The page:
(Mueller) (218 words)
Vergil’s Aeneid: Selected Readings from Books 1, 2, 4, and 6
(Boyd) (162 words)
Vergil’s Aeneid: Books I–VI
(Pharr) (292 words)
Latin for the New Millennium Level 1 (423 words)
Introductory rate for each of the AP® Latin programs is $14.95. The LNM 1 and LNM 2 introductory rate is $24.95 per program. For site licenses, contact Miles Becker at sales@eyeVocab.com.
Click on each title to learn more.
|The Pompeiiana Newsletter created and edited by Bernard Barcio ran from 1974 through 2003. The newsletter offered a place for Latin students to publish comics, stories, games, and articles, and was a beloved resource for Latin teachers. In 2008, Barcio granted Bolchazy-Carducci Publishers the rights for all of the Pompeiiana Newsletter. B-C is proud to serve as curator for this archive and has made the issues available for teachers, students, and friends of the classics. Check out http://pompeiiana.blogspot.com/|
|Each fall, Bolchazy-Carducci mails its Roman Calendar to Latin teachers across the nation. If you're not on that mailing list, send a note TODAY to email@example.com. Put Roman Calendar in the subject line and provide us the USPS address to which you wish the calendar to be sent. The calendar is also available in a digital format.|
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Spring seems to have finally settled into the Chicago area after multiple false starts. Our Chicago weather the past couple months is similar to that referenced in the remarks of Douglas Peers, Dean of the Faculty of Arts at the University of Waterloo, when he delivered the welcome at the Classical Association of the Middle West and South (CAMWS) annual meeting banquet. Peers told the dinner guests that "you will have experienced all three of our seasons during your four days here." Indeed, Chicagoland has experienced multiple seasons!
May the spirit of spring make for stimulating classes and students eager to end the year with much success!
Flipboard is a magazine app that pulls together content from around the web and showcases it in a clean visual design. The user identifies topics of interest and Flipboard does the rest. For the last couple of years, Flipboard has been my preferred tool for reading all the wonderful stories on the web. Rather than needing to go to various websites, I can visit Flipboard and see it all.A few weeks back, I discovered that Flipboard users can create custom magazines from their favorite articles in only a few clicks. When reading through Flipboard articles it is easy to quickly send the best ones to a custom magazine. With the addition of a browser tool, it is also simple to send other web articles to these magazines. The user can invite others to contribute content to the magazine too. I think that this has some great applications in the classroom. Students can set up Flipboard accounts and curate their own magazine related to their Latin class. I love the idea of creating a shared magazine for each class that every student can contribute to. When the user adds a story to the shared magazine, there's an optional field called "What's interesting about this?" This feature is great for teachers as it can be used for students to offer a summary or quick reflection on the article. To give it a try, check out www.flipboard.com.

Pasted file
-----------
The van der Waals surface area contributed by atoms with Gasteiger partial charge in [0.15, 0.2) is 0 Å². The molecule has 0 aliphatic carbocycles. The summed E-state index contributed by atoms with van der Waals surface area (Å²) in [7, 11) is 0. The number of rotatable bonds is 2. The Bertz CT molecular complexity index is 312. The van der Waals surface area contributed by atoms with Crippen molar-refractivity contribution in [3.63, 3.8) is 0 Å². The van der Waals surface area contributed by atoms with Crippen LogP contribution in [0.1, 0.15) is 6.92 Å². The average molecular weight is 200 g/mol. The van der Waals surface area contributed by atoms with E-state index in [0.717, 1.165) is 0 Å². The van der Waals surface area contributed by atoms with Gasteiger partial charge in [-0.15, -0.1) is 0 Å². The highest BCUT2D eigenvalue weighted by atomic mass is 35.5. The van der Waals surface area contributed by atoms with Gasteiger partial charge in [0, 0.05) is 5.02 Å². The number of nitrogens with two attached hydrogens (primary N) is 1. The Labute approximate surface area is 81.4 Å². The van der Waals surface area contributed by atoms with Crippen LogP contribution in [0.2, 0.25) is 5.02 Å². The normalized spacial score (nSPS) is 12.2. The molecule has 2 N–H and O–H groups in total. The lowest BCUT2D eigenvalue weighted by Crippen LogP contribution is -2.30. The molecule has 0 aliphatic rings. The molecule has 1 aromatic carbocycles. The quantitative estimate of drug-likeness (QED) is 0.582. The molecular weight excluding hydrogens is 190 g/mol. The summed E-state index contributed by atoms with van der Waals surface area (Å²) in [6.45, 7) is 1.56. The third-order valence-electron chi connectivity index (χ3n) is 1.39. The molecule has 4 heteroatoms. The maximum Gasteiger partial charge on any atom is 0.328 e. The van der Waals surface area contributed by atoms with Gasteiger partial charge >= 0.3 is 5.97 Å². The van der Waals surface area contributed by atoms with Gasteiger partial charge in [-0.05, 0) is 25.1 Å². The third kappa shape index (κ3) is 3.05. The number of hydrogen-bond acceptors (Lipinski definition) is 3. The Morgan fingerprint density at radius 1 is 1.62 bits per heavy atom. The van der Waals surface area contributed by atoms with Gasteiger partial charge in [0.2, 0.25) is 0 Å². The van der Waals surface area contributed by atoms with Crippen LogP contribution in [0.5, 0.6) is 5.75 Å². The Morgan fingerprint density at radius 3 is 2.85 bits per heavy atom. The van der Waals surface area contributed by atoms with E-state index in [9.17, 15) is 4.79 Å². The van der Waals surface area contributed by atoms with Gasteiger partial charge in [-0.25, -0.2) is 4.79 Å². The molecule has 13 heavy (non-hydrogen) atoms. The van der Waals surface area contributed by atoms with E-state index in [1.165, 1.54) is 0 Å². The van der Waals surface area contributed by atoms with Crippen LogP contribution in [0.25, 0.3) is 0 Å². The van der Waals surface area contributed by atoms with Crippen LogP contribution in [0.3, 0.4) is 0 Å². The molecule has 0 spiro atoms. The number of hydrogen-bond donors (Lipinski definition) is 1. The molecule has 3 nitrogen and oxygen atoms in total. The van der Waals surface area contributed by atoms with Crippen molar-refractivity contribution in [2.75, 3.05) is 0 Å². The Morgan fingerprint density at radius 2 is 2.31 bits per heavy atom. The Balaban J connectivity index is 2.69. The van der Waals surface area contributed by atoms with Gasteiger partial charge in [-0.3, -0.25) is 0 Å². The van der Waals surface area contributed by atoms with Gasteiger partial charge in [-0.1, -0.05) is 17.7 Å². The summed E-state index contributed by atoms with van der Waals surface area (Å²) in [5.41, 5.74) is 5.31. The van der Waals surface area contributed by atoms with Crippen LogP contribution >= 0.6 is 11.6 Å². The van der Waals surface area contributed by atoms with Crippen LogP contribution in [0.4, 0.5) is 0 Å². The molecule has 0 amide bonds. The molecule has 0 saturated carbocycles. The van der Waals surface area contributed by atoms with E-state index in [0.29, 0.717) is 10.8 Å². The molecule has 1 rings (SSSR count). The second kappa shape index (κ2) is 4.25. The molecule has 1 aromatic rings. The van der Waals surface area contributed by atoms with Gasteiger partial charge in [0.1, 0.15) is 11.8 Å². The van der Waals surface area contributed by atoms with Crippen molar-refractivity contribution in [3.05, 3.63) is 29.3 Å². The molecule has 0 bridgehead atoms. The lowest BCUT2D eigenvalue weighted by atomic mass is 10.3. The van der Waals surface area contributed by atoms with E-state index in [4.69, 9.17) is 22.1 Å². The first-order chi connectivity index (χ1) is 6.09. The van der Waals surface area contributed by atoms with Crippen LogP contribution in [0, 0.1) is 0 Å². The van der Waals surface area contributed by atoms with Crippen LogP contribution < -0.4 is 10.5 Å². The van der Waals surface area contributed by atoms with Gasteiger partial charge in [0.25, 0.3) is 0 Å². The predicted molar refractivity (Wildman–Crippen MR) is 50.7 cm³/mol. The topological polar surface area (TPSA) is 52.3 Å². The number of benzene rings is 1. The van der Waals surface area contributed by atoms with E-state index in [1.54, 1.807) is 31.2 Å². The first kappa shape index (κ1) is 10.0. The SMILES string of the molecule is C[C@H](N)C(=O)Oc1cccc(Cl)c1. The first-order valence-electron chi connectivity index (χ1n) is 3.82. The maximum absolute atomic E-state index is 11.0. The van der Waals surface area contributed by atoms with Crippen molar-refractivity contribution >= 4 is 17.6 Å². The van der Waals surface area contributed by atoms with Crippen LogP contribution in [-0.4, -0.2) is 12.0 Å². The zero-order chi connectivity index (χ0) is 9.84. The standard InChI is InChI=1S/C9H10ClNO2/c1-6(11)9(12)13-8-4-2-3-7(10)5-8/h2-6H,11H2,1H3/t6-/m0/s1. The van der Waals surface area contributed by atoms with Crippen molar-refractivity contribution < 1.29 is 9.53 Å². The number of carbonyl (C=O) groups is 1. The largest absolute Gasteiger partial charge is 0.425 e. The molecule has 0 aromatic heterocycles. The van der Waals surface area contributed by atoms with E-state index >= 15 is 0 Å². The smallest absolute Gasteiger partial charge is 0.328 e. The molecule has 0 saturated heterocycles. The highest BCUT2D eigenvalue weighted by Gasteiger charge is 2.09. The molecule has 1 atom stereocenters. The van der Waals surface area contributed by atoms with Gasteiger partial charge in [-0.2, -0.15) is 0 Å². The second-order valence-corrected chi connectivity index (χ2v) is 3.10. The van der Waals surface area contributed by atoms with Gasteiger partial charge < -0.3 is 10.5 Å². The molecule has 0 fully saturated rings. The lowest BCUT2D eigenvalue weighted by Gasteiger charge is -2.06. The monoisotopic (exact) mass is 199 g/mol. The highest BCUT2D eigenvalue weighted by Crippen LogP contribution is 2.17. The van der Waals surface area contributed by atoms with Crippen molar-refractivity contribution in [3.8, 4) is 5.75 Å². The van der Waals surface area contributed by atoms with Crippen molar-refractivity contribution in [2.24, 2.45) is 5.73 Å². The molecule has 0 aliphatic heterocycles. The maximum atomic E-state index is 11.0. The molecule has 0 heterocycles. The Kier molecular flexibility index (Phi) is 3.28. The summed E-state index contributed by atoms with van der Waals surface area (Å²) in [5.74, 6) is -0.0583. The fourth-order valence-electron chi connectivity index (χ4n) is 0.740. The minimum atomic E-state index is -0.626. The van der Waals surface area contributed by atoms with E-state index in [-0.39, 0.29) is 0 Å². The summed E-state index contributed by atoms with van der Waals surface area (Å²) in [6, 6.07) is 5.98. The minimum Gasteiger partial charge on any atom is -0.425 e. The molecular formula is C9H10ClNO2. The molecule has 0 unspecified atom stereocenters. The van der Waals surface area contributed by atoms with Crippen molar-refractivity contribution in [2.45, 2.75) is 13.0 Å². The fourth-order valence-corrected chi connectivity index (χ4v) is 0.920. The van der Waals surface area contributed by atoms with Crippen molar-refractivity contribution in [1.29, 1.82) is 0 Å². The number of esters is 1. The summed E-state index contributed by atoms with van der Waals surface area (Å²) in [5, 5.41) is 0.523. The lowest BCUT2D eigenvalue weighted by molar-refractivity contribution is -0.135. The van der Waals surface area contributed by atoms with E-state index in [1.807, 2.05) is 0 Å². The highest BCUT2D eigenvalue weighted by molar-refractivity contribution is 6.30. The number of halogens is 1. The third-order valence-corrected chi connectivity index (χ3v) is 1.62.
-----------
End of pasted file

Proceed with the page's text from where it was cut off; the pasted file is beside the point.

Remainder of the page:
Bellarmine Jesuit College Prep
San Jose, CA
|Martia Dementia 2017 Results|
Hades got the victory over Athena and just like that, about half of the participants ripped their brackets in half. Cicero felled last year's champion Homer in the second round and finalist Augustus exited in the third. The door seemed wide open at this point but Zeus, ruler of the skies, and Caesar, ruler of everything on earth, proved most determined to advance to the finals. Advance they did, but in the end, there could only be one, and that one was Caesar, who, with a 431–54 victory, made history by becoming the third winner of Martia Dementia! Much like previous years, many narratives came out of the bracket as voting created conflict between these authors, philosophers, political figures, and gods, and there was plenty of opportunity for others. Who could have predicted Mark Antony and Caesar would meet once again? These narratives and the success of Martia Dementia happened all thanks to our participants.